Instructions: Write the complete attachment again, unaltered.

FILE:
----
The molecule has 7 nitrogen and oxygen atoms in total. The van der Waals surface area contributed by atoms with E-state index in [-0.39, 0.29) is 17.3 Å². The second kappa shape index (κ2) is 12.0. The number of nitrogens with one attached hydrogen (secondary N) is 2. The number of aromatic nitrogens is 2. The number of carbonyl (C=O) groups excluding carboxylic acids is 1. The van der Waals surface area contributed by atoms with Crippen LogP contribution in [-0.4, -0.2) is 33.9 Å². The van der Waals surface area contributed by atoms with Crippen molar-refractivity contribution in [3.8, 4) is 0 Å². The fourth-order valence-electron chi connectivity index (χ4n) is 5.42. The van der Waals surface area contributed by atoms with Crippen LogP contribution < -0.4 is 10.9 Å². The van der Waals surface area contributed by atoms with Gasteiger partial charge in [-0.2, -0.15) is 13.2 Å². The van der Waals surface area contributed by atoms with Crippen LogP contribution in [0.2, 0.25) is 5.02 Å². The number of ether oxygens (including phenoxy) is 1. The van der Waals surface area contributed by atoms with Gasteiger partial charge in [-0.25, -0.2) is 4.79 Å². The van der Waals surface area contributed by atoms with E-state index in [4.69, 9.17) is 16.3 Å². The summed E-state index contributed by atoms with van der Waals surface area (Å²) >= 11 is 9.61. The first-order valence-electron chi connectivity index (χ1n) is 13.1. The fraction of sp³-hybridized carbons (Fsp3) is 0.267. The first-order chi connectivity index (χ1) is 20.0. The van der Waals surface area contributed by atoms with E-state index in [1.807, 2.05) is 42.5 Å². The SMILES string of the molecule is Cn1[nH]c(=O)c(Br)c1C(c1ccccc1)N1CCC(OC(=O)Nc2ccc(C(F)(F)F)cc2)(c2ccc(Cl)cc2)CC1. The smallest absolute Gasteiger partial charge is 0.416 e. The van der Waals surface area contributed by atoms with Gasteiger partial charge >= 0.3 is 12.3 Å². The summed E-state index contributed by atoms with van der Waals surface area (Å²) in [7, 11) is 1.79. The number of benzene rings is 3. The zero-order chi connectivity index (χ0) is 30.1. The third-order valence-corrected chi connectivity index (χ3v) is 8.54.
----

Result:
The molecule has 7 nitrogen and oxygen atoms in total. The van der Waals surface area contributed by atoms with E-state index in [-0.39, 0.29) is 17.3 Å². The second kappa shape index (κ2) is 12.0. The number of nitrogens with one attached hydrogen (secondary N) is 2. The number of aromatic nitrogens is 2. The number of carbonyl (C=O) groups excluding carboxylic acids is 1. The van der Waals surface area contributed by atoms with Crippen LogP contribution in [-0.4, -0.2) is 33.9 Å². The van der Waals surface area contributed by atoms with Crippen molar-refractivity contribution in [3.8, 4) is 0 Å². The fourth-order valence-electron chi connectivity index (χ4n) is 5.42. The van der Waals surface area contributed by atoms with Crippen LogP contribution < -0.4 is 10.9 Å². The van der Waals surface area contributed by atoms with Gasteiger partial charge in [-0.2, -0.15) is 13.2 Å². The van der Waals surface area contributed by atoms with Crippen LogP contribution in [0.2, 0.25) is 5.02 Å². The number of ether oxygens (including phenoxy) is 1. The van der Waals surface area contributed by atoms with Gasteiger partial charge in [-0.25, -0.2) is 4.79 Å². The van der Waals surface area contributed by atoms with E-state index in [4.69, 9.17) is 16.3 Å². The summed E-state index contributed by atoms with van der Waals surface area (Å²) >= 11 is 9.61. The first-order valence-electron chi connectivity index (χ1n) is 13.1. The fraction of sp³-hybridized carbons (Fsp3) is 0.267. The first-order chi connectivity index (χ1) is 20.0. The van der Waals surface area contributed by atoms with E-state index in [1.807, 2.05) is 42.5 Å². The SMILES string of the molecule is Cn1[nH]c(=O)c(Br)c1C(c1ccccc1)N1CCC(OC(=O)Nc2ccc(C(F)(F)F)cc2)(c2ccc(Cl)cc2)CC1. The smallest absolute Gasteiger partial charge is 0.416 e. The van der Waals surface area contributed by atoms with Gasteiger partial charge >= 0.3 is 12.3 Å². The summed E-state index contributed by atoms with van der Waals surface area (Å²) in [7, 11) is 1.79. The number of benzene rings is 3. The zero-order chi connectivity index (χ0) is 30.1. The third-order valence-corrected chi connectivity index (χ3v) is 8.54.